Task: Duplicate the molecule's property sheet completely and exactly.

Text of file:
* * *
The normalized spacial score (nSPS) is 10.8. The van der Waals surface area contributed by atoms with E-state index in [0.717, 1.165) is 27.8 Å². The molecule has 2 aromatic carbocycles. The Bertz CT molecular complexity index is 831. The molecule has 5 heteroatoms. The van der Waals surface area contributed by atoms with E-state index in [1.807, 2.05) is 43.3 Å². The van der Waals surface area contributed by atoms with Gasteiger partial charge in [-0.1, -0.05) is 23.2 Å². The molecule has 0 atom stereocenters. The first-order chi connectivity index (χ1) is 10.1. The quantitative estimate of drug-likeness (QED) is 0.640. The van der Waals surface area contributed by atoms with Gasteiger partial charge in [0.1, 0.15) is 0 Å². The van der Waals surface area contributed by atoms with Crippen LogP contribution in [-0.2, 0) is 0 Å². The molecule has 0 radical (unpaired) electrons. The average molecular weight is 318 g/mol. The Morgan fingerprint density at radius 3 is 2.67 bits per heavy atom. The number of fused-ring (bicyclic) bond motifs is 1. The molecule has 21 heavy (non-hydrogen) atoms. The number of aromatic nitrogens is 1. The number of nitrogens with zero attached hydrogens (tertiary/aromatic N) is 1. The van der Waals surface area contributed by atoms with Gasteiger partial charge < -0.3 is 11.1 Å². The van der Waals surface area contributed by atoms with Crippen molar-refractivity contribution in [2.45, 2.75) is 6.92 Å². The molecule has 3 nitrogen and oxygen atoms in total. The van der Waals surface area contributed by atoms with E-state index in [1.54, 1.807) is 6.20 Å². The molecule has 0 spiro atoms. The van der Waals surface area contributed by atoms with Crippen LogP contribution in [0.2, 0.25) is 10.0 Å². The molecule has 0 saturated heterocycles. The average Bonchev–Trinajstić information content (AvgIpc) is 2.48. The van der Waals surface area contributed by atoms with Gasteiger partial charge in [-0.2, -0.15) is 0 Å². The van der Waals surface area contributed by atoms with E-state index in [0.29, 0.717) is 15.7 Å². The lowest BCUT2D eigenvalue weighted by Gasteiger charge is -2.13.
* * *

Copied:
The normalized spacial score (nSPS) is 10.8. The van der Waals surface area contributed by atoms with E-state index in [0.717, 1.165) is 27.8 Å². The molecule has 2 aromatic carbocycles. The Bertz CT molecular complexity index is 831. The molecule has 5 heteroatoms. The van der Waals surface area contributed by atoms with E-state index in [1.807, 2.05) is 43.3 Å². The van der Waals surface area contributed by atoms with Gasteiger partial charge in [-0.1, -0.05) is 23.2 Å². The molecule has 0 atom stereocenters. The first-order chi connectivity index (χ1) is 10.1. The quantitative estimate of drug-likeness (QED) is 0.640. The van der Waals surface area contributed by atoms with Gasteiger partial charge in [0.1, 0.15) is 0 Å². The van der Waals surface area contributed by atoms with Crippen LogP contribution in [-0.2, 0) is 0 Å². The molecule has 0 radical (unpaired) electrons. The average molecular weight is 318 g/mol. The Morgan fingerprint density at radius 3 is 2.67 bits per heavy atom. The number of fused-ring (bicyclic) bond motifs is 1. The molecule has 21 heavy (non-hydrogen) atoms. The number of aromatic nitrogens is 1. The number of nitrogens with zero attached hydrogens (tertiary/aromatic N) is 1. The van der Waals surface area contributed by atoms with Gasteiger partial charge < -0.3 is 11.1 Å². The van der Waals surface area contributed by atoms with Crippen molar-refractivity contribution in [2.45, 2.75) is 6.92 Å². The molecule has 3 nitrogen and oxygen atoms in total. The van der Waals surface area contributed by atoms with E-state index in [1.54, 1.807) is 6.20 Å². The molecule has 0 spiro atoms. The van der Waals surface area contributed by atoms with Crippen LogP contribution in [0.2, 0.25) is 10.0 Å². The molecule has 0 saturated heterocycles. The average Bonchev–Trinajstić information content (AvgIpc) is 2.48. The van der Waals surface area contributed by atoms with Gasteiger partial charge in [-0.2, -0.15) is 0 Å². The van der Waals surface area contributed by atoms with E-state index in [0.29, 0.717) is 15.7 Å². The lowest BCUT2D eigenvalue weighted by Gasteiger charge is -2.13.